Unexpectedly, on the margins of the 74th session of the UN General Assembly, Arab League secretary-general Ahmad Abu Al-Gheit approached the Syrian delegation, greeted Syrian Foreign Minister and Deputy Prime Minister Walid Al-Mu'allem and called him "brother," shook his hand and the hand of his deputy Faisal Al-Miqdad, kissed them both, and said he was happy to see them.Seth J. Frantzman: Why did Iraqi forces shoot protesters?
A variety of videos coming out of Baghdad show security forces shooting at protesters. Over the last twenty-four hours, as Friday turned to Saturday, the number of reports of snipers gunning down activists has grown. The elephant in the room cannot be ignored: Someone in Iraq’s government told a section of the security forces to use live-fire to kill protesters. It wasn’t a mistake, it wasn’t because police were outnumbered, and it wasn’t isolated incidents.Iraqi protesters claim Iranian forces firing on demonstrations
Farsi-speaking Iranians, not Iraqi forces, have been firing on protests in Iraq in which 65 people have died, said one protester interviewed by Reuters, according to Al Arabiya.In apparent swap, Iran frees Australian travel bloggers charged with spying
In a possible swap, an Australian-British blogger and her fiancé returned home Saturday after being freed from a three-month detention in Iran.Man crying ‘Allahu Akbar’ tries to run into Berlin synagogue with knife
A man armed with a knife attempted to run into a synagogue in central Berlin Friday evening, German media reported Saturday.John Mann warns against risk of understating problem of antisemitism
The Government’s new antisemitism adviser has warned that between overstatement and understatement of antisemitism, “the biggest danger is that we will understate the problem.”CAA condemns University of Nottingham for inviting suspended MP Chris Williamson to speak
The University of Nottingham has defended a decision to invite Chris Williamson MP to speak on its campus.Labour MP Emma Dent Coad likes Facebook comment claiming Israel “disgraces all of us Jews worldwide”, then apologises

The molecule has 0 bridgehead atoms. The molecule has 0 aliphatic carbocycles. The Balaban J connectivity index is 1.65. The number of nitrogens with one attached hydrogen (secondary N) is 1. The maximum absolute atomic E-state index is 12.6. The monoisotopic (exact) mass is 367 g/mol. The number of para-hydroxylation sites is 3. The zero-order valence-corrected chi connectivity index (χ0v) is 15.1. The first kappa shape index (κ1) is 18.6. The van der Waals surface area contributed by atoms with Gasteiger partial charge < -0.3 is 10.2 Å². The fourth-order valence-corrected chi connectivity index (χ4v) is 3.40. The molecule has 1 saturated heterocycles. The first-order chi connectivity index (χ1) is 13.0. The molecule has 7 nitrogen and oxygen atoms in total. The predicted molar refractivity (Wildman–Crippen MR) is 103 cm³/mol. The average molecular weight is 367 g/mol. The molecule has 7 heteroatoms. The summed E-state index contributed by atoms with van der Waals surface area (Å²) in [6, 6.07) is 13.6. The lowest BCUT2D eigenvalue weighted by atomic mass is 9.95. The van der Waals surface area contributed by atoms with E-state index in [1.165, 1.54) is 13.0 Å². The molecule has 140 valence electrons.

Emma Dent Coad, who was elected as a Labour MP in 2017 for Kensington, ‘liked’ a comment on Facebook by another user that read: “I’ve always been a Bevanite — my ultimate political hero…and as a Jew, the current Israeli apartheid regime disgraces all of us Jews worldwide.”Conservative MP Crispin Blunt suggests British Jews “demand special status” and reportedly says grants for Jewish security are a waste of money
The Conservative MP Crispin Blunt made a reference to “the demand for special status” on the part of British Jews in an interview on the sidelines of the Conservative Party Conference this week.Alison Chabloz and the Criminalization of Holocaust Denial
Late last month, a musician named Alison Chabloz was sent to prison in the United Kingdom for violating the terms of an earlier court decision prohibiting her from using social media — a decision stemming from her dissemination of videos featuring songs she wrote that mocked the Holocaust. In the UK, this story made many of the major papers, but it has hardly registered at all in the United States.Why did UK’s Holocaust memorial events remove references to Jews?
The University College Union in the United Kingdom sent an email to branches that excluded mention of Jews among the groups persecuted during the Holocaust. According to The Jewish Chronicle, the UCU has since apologized. However, in a review of several websites connected to upcoming commemorations of Holocaust Memorial Day 2020, which will be held on January 27, references to Jews appear to be too often missing.Antisemitism in Victorian schools is a monumental and hidden crisis
I well up with emotion when I hear of Jewish kids being subjected to physical assaults, bigoted stereotypes and insults, exclusion, degrading text messages and social media lynching. The day is not too far off when young people will have to hide their Jewish faith so as not to be singled out and vilified by their classmates. The victims are traumatised, filled with feelings of despair and abandonment, convinced that the system has failed them. And they are right.Minister orders review into schools at centre of anti-Semitic bullying
Victoria’s Education Minister James Merlino has ordered an immediate review into the way two Melbourne schools dealt with separate "appalling and shocking" cases of sustained anti-Semitic bullying earlier this year.
Israeli hospital donates equipment and knowhow to Nepal
Five physicians from Tel Aviv Sourasky Medical Center recently brought medical equipment to Kathmandu and shared their expertise on women’s and children’s health with the medical staffs of two local hospitals.Eric Pleskow, Holocaust refugee and producer of Oscar-winning films, dies